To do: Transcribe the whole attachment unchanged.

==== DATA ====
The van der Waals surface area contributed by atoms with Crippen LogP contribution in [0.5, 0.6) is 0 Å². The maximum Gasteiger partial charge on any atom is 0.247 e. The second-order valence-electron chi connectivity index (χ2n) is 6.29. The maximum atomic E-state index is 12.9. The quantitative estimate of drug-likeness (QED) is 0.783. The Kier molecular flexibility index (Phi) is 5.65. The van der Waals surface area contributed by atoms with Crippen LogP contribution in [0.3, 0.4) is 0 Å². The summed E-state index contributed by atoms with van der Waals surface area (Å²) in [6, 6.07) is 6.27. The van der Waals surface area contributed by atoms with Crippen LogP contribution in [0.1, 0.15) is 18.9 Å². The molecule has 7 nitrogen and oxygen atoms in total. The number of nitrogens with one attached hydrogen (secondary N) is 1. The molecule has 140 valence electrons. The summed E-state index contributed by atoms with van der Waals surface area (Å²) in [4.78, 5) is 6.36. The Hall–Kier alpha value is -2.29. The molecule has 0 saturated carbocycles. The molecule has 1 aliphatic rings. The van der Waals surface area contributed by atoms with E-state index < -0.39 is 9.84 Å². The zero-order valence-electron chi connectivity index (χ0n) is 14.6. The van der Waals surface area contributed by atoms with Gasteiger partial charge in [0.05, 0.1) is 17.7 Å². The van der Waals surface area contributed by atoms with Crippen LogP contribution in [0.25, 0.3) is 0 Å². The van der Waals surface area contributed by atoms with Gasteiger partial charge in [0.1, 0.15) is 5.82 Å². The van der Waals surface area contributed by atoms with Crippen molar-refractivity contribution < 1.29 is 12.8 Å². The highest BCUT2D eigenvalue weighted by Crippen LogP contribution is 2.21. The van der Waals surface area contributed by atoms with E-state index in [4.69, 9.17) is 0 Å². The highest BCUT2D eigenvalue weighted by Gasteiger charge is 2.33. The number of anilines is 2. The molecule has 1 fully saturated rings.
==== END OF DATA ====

The van der Waals surface area contributed by atoms with Crippen LogP contribution in [0.5, 0.6) is 0 Å². The maximum Gasteiger partial charge on any atom is 0.247 e. The second-order valence-electron chi connectivity index (χ2n) is 6.29. The maximum atomic E-state index is 12.9. The quantitative estimate of drug-likeness (QED) is 0.783. The Kier molecular flexibility index (Phi) is 5.65. The van der Waals surface area contributed by atoms with Crippen LogP contribution in [0.3, 0.4) is 0 Å². The summed E-state index contributed by atoms with van der Waals surface area (Å²) in [6, 6.07) is 6.27. The van der Waals surface area contributed by atoms with Crippen LogP contribution in [0.1, 0.15) is 18.9 Å². The molecule has 7 nitrogen and oxygen atoms in total. The number of nitrogens with one attached hydrogen (secondary N) is 1. The molecule has 140 valence electrons. The summed E-state index contributed by atoms with van der Waals surface area (Å²) in [4.78, 5) is 6.36. The Hall–Kier alpha value is -2.29. The molecule has 0 saturated carbocycles. The molecule has 1 aliphatic rings. The van der Waals surface area contributed by atoms with E-state index < -0.39 is 9.84 Å². The zero-order valence-electron chi connectivity index (χ0n) is 14.6. The van der Waals surface area contributed by atoms with Gasteiger partial charge in [0.05, 0.1) is 17.7 Å². The van der Waals surface area contributed by atoms with Crippen LogP contribution in [0.25, 0.3) is 0 Å². The van der Waals surface area contributed by atoms with Gasteiger partial charge in [0.1, 0.15) is 5.82 Å². The van der Waals surface area contributed by atoms with Crippen molar-refractivity contribution < 1.29 is 12.8 Å². The highest BCUT2D eigenvalue weighted by Crippen LogP contribution is 2.21. The van der Waals surface area contributed by atoms with E-state index in [4.69, 9.17) is 0 Å². The highest BCUT2D eigenvalue weighted by Gasteiger charge is 2.33. The number of anilines is 2. The molecule has 1 fully saturated rings.